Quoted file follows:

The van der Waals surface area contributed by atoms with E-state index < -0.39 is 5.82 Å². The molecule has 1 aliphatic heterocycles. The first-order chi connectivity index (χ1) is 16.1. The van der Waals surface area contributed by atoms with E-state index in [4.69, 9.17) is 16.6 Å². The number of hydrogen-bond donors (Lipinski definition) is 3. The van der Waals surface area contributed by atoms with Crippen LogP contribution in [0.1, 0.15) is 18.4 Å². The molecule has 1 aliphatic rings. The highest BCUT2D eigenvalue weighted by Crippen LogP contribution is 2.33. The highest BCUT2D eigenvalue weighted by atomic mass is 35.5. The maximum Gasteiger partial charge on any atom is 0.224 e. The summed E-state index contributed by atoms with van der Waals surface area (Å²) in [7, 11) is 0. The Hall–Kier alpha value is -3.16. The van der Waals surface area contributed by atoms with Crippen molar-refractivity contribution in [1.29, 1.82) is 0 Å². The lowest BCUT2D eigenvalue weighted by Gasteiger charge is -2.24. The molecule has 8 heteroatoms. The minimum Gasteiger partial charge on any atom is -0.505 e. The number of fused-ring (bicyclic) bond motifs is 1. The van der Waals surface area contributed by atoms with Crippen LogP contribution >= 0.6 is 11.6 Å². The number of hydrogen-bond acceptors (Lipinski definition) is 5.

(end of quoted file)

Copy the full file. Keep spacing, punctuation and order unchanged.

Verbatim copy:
The van der Waals surface area contributed by atoms with E-state index < -0.39 is 5.82 Å². The molecule has 1 aliphatic heterocycles. The first-order chi connectivity index (χ1) is 16.1. The van der Waals surface area contributed by atoms with E-state index in [4.69, 9.17) is 16.6 Å². The number of hydrogen-bond donors (Lipinski definition) is 3. The van der Waals surface area contributed by atoms with Crippen LogP contribution in [0.1, 0.15) is 18.4 Å². The molecule has 1 aliphatic rings. The highest BCUT2D eigenvalue weighted by Crippen LogP contribution is 2.33. The highest BCUT2D eigenvalue weighted by atomic mass is 35.5. The maximum Gasteiger partial charge on any atom is 0.224 e. The summed E-state index contributed by atoms with van der Waals surface area (Å²) in [7, 11) is 0. The Hall–Kier alpha value is -3.16. The van der Waals surface area contributed by atoms with Crippen molar-refractivity contribution in [1.29, 1.82) is 0 Å². The lowest BCUT2D eigenvalue weighted by Gasteiger charge is -2.24. The molecule has 8 heteroatoms. The minimum Gasteiger partial charge on any atom is -0.505 e. The number of fused-ring (bicyclic) bond motifs is 1. The van der Waals surface area contributed by atoms with Crippen LogP contribution >= 0.6 is 11.6 Å². The number of hydrogen-bond acceptors (Lipinski definition) is 5.